Posted on Nov 18, 2019, 8 p.m.
A recent study from Harvard University and the University of Sao Paulo suggests that making healthy lifestyle choices while avoiding harmful practices can help to reduce the risk of developing many types of cancer.
The study published in the journal Cancer Epidemiology drew on data from the 2013 National Health Survey; IBGE performed the earlier study. Data was used to calculate how common drinking alcohol, eating fruits and vegetables, and smoking were among the participants whose BMI were also measured; additional data came from the Household Budget Survey of the IBGE this second source showed how much calcium, fiber, processed meat, and red meant went into a common Brazilian diet.
Participants were divided by gender and age groups; researchers calculated the distribution of lifestyle factors that can increase the risk for cancer. Two exposure scenarios were created by the researchers and the collected data was applied to each possible situation.
Senario one operated on the premise of minimum risk exposure which speculated that all of the lifestyle factors had been removed from the population in one way or another. While scenario two involved plausible reductions in exposure risk that reviewed policy targets and official recommendation on cancer prevention.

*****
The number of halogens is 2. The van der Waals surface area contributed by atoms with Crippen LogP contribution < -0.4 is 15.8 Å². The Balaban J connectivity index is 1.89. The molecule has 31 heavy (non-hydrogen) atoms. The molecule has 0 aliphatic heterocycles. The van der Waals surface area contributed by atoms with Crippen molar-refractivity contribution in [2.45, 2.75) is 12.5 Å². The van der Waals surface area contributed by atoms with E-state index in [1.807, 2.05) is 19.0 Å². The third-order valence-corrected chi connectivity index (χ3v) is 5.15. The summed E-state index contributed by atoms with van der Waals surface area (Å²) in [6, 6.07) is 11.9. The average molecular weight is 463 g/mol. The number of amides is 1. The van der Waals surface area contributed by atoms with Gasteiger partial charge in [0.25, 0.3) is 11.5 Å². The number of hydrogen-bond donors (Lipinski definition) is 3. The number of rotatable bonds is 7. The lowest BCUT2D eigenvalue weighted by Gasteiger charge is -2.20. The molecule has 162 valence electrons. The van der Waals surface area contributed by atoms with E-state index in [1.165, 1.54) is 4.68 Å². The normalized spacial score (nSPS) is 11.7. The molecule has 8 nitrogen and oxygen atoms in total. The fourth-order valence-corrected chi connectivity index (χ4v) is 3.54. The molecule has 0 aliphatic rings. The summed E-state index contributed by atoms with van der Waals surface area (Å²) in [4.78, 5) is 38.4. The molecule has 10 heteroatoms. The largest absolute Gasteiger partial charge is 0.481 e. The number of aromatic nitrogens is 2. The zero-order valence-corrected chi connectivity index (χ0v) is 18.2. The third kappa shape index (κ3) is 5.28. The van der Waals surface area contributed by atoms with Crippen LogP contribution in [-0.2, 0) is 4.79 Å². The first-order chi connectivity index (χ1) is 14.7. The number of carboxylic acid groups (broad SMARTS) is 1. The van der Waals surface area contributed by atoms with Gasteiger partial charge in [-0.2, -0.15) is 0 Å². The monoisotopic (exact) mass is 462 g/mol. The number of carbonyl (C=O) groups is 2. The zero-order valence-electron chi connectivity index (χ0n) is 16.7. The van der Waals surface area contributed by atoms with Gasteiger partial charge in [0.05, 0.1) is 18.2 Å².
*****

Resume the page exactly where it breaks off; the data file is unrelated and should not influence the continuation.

Reduction rates that were more likely to take place in real life include the following reductions: a 10% reduction in drinking to less than 50 grams a day: a reduction of the mean BMI by 1 kilogram per square meter for each member of the population; daily consumption of dietary calcium ranging from 200-399 mg; and a 30% decrease in the use of cigarettes and other tobacco products.
Using the first scenario there was a 26.5% possibility of preventing all types of cancer in Brazil, and it appeared to be possible to avoid 33.6% of all deaths caused by cancers; and using scenario two going by real life policies and advisories it was possible to prevent 4.5% of all cancers and 6.1% of all cancer related deaths.
Smoking, drinking alcohol, being overweight, an unhealthy diet, and physical inactivity were identified as being the 5 top lifestyle factors for cancer. Smoking tobacco products accounts for the most cases of deaths; high BMI and alcohol consumption follow closely behind taking second and third place.
Around the globe cancer is one of the biggest causes of death, and in Brazil alone, W.H.O predicts that the amount of cancer cases will increase 50% by the year 2050. Most of these cases will stem from population increase and the aging population; managing the cancer rate in Brazil also faces the challenges of more citizens adapting unhealthy lifestyles.
Research suggests that if people start making healthier lifestyle choices they may be able to reduce the risk of developing cancer and dying from it by up to 50%; abstinence from smoking and alcohol, eating healthy foods like fruit, vegetables, and whole grains while being physically active and exercising can all help to fight cancer.
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